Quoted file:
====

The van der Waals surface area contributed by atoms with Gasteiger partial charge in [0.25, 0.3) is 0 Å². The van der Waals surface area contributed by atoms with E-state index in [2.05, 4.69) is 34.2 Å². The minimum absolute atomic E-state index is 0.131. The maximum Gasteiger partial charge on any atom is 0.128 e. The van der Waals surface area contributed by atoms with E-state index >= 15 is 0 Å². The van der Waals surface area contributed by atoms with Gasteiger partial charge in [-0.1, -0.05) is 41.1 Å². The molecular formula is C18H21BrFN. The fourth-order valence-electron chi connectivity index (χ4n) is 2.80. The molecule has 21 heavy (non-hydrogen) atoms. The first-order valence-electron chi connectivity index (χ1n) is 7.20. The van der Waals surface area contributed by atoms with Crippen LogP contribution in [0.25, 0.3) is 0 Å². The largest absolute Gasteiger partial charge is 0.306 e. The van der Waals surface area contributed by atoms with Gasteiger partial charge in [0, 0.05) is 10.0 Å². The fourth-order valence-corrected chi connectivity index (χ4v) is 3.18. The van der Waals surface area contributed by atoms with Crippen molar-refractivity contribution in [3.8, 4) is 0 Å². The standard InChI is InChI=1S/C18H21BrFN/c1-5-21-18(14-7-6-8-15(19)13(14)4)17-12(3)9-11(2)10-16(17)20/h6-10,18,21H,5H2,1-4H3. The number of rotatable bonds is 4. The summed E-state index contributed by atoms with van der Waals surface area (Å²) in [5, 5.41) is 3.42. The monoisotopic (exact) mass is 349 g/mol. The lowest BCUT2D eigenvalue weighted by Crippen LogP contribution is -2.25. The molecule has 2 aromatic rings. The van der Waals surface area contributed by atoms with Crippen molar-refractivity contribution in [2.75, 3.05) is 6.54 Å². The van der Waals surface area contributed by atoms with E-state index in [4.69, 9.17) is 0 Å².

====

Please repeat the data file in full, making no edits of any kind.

The van der Waals surface area contributed by atoms with Gasteiger partial charge in [0.25, 0.3) is 0 Å². The van der Waals surface area contributed by atoms with E-state index in [2.05, 4.69) is 34.2 Å². The minimum absolute atomic E-state index is 0.131. The maximum Gasteiger partial charge on any atom is 0.128 e. The van der Waals surface area contributed by atoms with E-state index >= 15 is 0 Å². The van der Waals surface area contributed by atoms with Gasteiger partial charge in [-0.1, -0.05) is 41.1 Å². The molecular formula is C18H21BrFN. The fourth-order valence-electron chi connectivity index (χ4n) is 2.80. The molecule has 21 heavy (non-hydrogen) atoms. The first-order valence-electron chi connectivity index (χ1n) is 7.20. The van der Waals surface area contributed by atoms with Crippen LogP contribution in [0.25, 0.3) is 0 Å². The largest absolute Gasteiger partial charge is 0.306 e. The van der Waals surface area contributed by atoms with Gasteiger partial charge in [0, 0.05) is 10.0 Å². The fourth-order valence-corrected chi connectivity index (χ4v) is 3.18. The van der Waals surface area contributed by atoms with Crippen molar-refractivity contribution in [3.8, 4) is 0 Å². The standard InChI is InChI=1S/C18H21BrFN/c1-5-21-18(14-7-6-8-15(19)13(14)4)17-12(3)9-11(2)10-16(17)20/h6-10,18,21H,5H2,1-4H3. The number of rotatable bonds is 4. The summed E-state index contributed by atoms with van der Waals surface area (Å²) in [5, 5.41) is 3.42. The monoisotopic (exact) mass is 349 g/mol. The lowest BCUT2D eigenvalue weighted by Crippen LogP contribution is -2.25. The molecule has 2 aromatic rings. The van der Waals surface area contributed by atoms with Crippen molar-refractivity contribution in [2.75, 3.05) is 6.54 Å². The van der Waals surface area contributed by atoms with E-state index in [4.69, 9.17) is 0 Å².